Employer-Provided Tax-Free Disaster Relief Payments
Last updated April 1, 2020
The COVID-19 pandemic, recently declared a national emergency, continues to substantially affect both employers and the national workforce. In light of the situation, employers may wish to consider the little-known existing provision of the Internal Revenue Code (the “Code”) -- Section 139, Disaster Relief Payments (“Section 139”).
Added to the Code after the attacks of September 11, 2001, Section 139 offers employers a flexible and potentially tax-free method of reimbursing employees for certain qualifying expenses incurred by the employees as a result of COVID-19. Specifically, if an employer makes a payment to an employee, and the payment is a “qualified disaster relief payment” under Section 139, such payment will be generally tax-free to the employee (including, in most cases, for state income tax purposes) and will be deductible to the employer.
Qualified Disaster Relief Payments Under Section 139
Section 139 provides that “qualified disaster relief payments” made by an employer to an employee are excluded from the employee’s gross income and are not subject to any federal payroll taxes.
“Qualified disaster relief payments” are payments made to an employee for “reasonable and necessary” personal, family, living, or funeral expenses incurred as a result of a “qualified disaster”, provided that the expenses with respect to which the payments are made are not covered by insurance or otherwise paid for or reimbursed. Based on the President’s declaration of the COVID-19 pandemic as a national emergency, the COVID-19 pandemic should constitute a “qualified disaster” for purposes of Section 139, thus effectively excluding qualified COVID-19-related payments by an employer to an employee from the employee’s income (while, at the same time, resulting in a deduction for the employer).
Reasonable and Necessary Expenses
Although Section 139 has been utilized in the past for other nationally declared disasters, it has never been invoked in the context of a disease pandemic like the COVID-19 pandemic we are facing today, and the IRS has not issued any guidance regarding what types of expenses related to COVID-19 would be considered “qualified disaster relief payments” under Section 139.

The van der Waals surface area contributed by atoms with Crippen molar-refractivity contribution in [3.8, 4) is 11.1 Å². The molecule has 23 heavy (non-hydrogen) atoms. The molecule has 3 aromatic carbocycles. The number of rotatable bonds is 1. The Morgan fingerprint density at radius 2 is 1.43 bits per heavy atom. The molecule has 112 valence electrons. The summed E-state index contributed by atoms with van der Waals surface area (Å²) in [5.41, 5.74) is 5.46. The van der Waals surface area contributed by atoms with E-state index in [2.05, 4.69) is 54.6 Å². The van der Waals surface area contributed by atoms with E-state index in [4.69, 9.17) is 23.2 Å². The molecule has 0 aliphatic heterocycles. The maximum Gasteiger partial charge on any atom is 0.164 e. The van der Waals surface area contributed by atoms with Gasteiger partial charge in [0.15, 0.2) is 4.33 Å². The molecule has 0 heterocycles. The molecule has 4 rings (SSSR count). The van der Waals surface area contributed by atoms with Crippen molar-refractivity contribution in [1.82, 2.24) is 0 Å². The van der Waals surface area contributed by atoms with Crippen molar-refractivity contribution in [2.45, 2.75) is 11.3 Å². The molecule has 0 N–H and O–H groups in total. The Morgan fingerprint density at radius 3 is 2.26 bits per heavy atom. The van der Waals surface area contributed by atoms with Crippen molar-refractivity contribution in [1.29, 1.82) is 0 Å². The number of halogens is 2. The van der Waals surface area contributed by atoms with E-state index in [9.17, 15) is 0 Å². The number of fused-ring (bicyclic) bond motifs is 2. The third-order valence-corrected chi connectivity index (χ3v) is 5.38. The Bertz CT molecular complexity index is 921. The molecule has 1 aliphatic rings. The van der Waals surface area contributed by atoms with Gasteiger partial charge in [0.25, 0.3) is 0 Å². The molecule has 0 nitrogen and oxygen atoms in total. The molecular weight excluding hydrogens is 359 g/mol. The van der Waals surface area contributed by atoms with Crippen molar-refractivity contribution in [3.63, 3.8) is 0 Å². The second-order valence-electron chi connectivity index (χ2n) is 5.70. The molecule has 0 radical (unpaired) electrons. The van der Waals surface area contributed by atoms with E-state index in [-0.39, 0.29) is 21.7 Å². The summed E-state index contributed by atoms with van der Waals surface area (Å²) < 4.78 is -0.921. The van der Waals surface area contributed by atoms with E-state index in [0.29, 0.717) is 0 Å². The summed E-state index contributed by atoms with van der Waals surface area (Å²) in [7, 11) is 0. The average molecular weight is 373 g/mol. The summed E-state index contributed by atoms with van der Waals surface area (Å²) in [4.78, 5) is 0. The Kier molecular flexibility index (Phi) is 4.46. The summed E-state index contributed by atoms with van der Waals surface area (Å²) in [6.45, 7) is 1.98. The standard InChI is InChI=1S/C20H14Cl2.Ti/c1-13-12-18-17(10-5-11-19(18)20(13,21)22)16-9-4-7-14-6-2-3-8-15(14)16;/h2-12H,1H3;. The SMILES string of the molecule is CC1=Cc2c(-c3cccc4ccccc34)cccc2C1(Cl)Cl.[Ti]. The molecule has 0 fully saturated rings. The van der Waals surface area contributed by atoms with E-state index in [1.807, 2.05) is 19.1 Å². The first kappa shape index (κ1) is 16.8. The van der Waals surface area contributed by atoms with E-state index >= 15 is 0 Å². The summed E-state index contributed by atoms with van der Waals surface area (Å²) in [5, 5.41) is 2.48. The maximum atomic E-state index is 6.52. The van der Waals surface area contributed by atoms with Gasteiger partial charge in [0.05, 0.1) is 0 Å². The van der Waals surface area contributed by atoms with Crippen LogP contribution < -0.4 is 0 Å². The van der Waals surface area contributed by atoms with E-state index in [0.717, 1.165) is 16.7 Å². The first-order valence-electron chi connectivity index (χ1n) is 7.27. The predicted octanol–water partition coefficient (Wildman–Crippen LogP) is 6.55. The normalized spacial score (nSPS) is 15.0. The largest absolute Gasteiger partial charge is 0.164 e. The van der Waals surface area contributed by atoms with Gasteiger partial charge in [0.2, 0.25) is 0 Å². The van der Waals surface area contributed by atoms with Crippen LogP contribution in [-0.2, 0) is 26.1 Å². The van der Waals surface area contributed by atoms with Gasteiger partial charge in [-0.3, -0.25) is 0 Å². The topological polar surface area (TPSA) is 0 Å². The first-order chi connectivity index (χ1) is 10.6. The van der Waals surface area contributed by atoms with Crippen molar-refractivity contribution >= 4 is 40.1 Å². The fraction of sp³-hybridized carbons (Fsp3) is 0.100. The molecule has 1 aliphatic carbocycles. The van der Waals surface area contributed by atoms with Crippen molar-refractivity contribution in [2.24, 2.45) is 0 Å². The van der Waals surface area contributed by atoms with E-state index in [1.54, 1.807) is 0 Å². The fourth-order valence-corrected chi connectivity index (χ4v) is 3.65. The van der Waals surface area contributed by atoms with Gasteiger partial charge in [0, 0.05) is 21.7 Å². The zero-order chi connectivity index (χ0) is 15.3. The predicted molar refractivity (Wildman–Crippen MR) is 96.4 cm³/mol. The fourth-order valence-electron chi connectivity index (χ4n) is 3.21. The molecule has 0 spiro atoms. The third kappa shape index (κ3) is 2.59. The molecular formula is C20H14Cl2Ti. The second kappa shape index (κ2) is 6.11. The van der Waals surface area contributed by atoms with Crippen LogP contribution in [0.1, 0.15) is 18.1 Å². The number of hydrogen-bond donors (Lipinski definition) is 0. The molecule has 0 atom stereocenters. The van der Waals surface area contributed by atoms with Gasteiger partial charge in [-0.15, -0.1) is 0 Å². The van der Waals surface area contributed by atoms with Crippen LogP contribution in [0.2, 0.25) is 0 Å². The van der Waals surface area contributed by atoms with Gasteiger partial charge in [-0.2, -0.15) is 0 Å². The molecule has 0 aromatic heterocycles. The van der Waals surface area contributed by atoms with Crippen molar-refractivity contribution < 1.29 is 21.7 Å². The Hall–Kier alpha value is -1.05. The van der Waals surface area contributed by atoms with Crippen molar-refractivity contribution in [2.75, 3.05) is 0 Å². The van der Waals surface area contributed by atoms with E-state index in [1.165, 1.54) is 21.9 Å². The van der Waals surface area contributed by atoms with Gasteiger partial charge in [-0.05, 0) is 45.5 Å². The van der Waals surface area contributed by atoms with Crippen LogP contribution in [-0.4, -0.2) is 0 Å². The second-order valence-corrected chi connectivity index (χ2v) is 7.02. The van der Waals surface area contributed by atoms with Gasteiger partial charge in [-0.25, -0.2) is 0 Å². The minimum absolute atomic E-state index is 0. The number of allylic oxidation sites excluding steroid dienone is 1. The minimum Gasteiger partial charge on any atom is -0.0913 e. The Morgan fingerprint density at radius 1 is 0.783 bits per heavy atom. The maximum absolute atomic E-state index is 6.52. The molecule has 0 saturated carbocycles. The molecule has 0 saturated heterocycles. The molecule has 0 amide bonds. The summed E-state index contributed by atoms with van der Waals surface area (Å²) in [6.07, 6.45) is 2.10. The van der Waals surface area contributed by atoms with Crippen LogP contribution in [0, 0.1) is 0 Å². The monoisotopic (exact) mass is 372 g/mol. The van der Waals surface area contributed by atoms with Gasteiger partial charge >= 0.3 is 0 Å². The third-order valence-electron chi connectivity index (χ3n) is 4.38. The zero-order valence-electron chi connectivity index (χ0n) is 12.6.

Nevertheless, based on the legislative history and a reasonable interpretation of the statutory text of Section 139, payments from an employer to an employee that should qualify under Section 139 include, but are not limited to, the following, as long as the expenses with respect to which the payments are made are reasonable and necessary and not otherwise compensable or reimbursable (such as, by insurance):
Payments for medical expenses of the employee related to the employee’s COVID-19 treatment, such as co-pays, deductibles or vitamins;
Payments for other health-related expenses related to COVID-19, such as over-the-counter medications;
Payments for increased costs of child care or tutoring for the employee’s dependents resulting from school closures due to COVID-19;
Payments for other expenses related to remote learning or home schooling due to COVID-19, such as costs of additional computers;
Payments for increased expenses associated with working from home, such as additional costs of the internet, utilities, home office expenses etc.;
Payments for housing, critical care and funeral expenses for an employee or a member of the employee’s family who dies from COVID-19;
Payments for transportation and living expenses for college students returning home due to COVID-19;
Payments for increased employee transportation expenses due to decreased public transportation; and